Some people have told me that being a financial consultant or financial analyst might be a good fit for introverts, and I tend to agree, as long as the depth of your introversion isn’t much. If you become a financial analyst at a Fortune 500 corporation, for example (not recommended for introverts!), you’ll likely be yelled at and have to present to large groups of people on a regular basis, so keep that in mind.
Being an architect is another well-paid and rewarding opportunity well-suited for introverts. Not only are you given the freedom to let your creative mind wander, but you are encouraged to do so as you plan, create, and implement your various building or structural designs.
If you want less human interaction and the most autonomy, you can work at smaller architectural design firms where you might be the sole architect. And, if you prefer or don’t mind a moderate amount of social interaction and communication with others, working at a larger firm on a design team might be right for you. Keep in mind that at the end of many architectural projects, the architect may need to be in communication with the head of construction as they turn these designs into reality. However, often these are usually one-on-ones and don’t require full days doing so.
6. Back-of-House Restaurant Jobs
My professional journey started while I was in high school as a busboy at a local restaurant, a front-of-house job that required a good deal of communication and customer service, more than I had initially thought. That’s a front-of-house position (FOH), just like the host/hostess and the waitstaff.
When I moved to the back-of-house (BOH) as a dishwasher and as a prep cook, it really appealed to my introverted personality. Washing dishes offered me the opportunity to get “me time” as I could allow my thoughts to run wild as I performed the duties. Being a prep cook was also fun, rewarding, and gave me plenty of chances throughout each shift for me to be alone with my head. BOH restaurant positions are perfect for those only slightly to moderately introverted, as it can still be high-stress and will require communication and interaction.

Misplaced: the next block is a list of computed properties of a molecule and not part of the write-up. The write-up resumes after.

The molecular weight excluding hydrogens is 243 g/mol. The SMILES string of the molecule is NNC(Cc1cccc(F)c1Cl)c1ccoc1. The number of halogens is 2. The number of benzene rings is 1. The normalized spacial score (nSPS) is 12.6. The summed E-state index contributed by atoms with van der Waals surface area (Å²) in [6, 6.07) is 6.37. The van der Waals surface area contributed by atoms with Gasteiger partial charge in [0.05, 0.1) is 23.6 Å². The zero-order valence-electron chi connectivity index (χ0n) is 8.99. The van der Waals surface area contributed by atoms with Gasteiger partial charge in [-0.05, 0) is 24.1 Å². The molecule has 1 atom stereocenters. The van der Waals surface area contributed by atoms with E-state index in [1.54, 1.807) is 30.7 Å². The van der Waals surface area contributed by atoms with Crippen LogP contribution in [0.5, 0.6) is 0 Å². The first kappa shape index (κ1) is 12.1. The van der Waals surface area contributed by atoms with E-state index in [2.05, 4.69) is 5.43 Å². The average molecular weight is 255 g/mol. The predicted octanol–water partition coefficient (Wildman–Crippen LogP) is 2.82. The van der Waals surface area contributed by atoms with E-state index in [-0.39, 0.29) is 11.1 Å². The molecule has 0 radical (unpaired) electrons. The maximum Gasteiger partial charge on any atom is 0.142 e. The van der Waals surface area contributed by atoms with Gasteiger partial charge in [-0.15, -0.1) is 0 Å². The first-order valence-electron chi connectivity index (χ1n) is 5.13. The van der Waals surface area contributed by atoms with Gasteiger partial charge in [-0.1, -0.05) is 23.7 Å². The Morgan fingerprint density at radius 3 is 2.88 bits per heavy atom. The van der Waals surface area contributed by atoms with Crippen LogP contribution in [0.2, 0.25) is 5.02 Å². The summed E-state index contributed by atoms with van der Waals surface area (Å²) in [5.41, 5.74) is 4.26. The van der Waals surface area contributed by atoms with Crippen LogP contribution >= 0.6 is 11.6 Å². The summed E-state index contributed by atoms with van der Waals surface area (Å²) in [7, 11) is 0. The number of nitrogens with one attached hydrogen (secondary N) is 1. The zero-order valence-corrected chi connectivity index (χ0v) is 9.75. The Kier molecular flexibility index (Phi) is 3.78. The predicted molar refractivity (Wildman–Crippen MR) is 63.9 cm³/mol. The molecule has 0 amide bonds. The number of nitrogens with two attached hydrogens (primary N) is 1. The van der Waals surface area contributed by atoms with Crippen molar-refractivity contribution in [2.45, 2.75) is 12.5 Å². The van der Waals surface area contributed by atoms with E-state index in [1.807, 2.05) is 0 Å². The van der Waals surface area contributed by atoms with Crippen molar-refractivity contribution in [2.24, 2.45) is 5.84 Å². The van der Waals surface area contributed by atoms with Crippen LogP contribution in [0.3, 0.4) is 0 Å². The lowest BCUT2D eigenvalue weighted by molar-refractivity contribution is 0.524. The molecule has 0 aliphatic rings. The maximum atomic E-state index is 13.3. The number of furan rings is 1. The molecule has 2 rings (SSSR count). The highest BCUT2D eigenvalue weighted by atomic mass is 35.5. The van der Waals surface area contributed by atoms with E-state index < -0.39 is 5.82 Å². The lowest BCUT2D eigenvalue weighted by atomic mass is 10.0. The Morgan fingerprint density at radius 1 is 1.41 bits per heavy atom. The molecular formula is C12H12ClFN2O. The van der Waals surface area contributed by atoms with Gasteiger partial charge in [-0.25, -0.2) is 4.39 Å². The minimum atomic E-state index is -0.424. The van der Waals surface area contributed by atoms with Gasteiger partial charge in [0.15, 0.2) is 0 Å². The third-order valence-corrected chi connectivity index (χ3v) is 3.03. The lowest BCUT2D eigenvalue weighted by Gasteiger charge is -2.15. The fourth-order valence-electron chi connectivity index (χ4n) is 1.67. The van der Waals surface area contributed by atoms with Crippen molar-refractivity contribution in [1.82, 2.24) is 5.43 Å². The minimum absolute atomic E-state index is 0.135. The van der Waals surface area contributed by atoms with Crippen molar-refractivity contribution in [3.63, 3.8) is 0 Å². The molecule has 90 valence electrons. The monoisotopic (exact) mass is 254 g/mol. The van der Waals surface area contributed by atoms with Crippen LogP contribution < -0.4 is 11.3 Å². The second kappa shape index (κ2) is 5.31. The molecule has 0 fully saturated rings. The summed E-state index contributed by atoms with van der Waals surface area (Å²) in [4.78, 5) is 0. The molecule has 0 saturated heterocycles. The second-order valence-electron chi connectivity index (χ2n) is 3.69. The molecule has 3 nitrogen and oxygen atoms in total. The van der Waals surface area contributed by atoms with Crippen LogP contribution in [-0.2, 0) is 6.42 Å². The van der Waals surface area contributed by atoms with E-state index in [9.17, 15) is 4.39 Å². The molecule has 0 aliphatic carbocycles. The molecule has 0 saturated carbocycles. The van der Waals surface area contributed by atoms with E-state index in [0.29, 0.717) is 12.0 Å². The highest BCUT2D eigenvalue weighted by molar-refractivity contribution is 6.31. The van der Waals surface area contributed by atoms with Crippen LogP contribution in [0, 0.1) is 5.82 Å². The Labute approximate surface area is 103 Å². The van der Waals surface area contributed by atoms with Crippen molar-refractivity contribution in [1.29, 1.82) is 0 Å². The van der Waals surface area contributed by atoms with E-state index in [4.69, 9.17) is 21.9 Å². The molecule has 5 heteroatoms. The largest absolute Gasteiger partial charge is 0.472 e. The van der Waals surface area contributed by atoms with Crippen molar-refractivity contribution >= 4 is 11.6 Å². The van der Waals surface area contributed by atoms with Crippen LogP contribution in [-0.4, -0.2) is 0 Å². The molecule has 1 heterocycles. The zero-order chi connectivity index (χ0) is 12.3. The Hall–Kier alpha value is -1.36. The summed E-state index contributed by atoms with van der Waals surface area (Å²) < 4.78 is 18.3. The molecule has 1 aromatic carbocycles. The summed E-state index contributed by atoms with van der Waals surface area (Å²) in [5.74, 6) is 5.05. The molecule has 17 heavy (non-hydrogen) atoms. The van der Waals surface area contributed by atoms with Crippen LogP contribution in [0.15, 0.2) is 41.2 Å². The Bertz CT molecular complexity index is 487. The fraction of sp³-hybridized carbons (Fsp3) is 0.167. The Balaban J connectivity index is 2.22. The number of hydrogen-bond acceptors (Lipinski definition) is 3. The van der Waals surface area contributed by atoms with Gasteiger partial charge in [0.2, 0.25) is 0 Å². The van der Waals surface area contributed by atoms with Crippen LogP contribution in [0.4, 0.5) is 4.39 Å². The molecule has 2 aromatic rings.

7. Social Media Marketing
Social media marketing can be a great job for introverted people, and it makes for a fine first job for people with no experience. Coming up with copy for Facebook, Twitter, Instagram, Pinterest, TikTok, or LinkedIn gives your creative side room to let loose and flourish. And, the communication you’re initiating is online and able to be “turned off” when you need your alone time.
While social media marketers may work closely with content creators, marketing managers, or other members of a company, it is often more through written communication and with just one or few colleagues rather than with entire departments or teams, making it ideal for introverts.
8. Librarian or Archivist
Being a librarian might be one of the stereotypical jobs for shy people or introverts, but it does hold a lot of appeal. Libraries are synonymous with quiet spaces, so you’ll almost never feel overwhelmed as far as volume goes. You’ll get a dose of social interaction as you mingle amongst readers and student researchers, but usually you’ll help just one person at a time.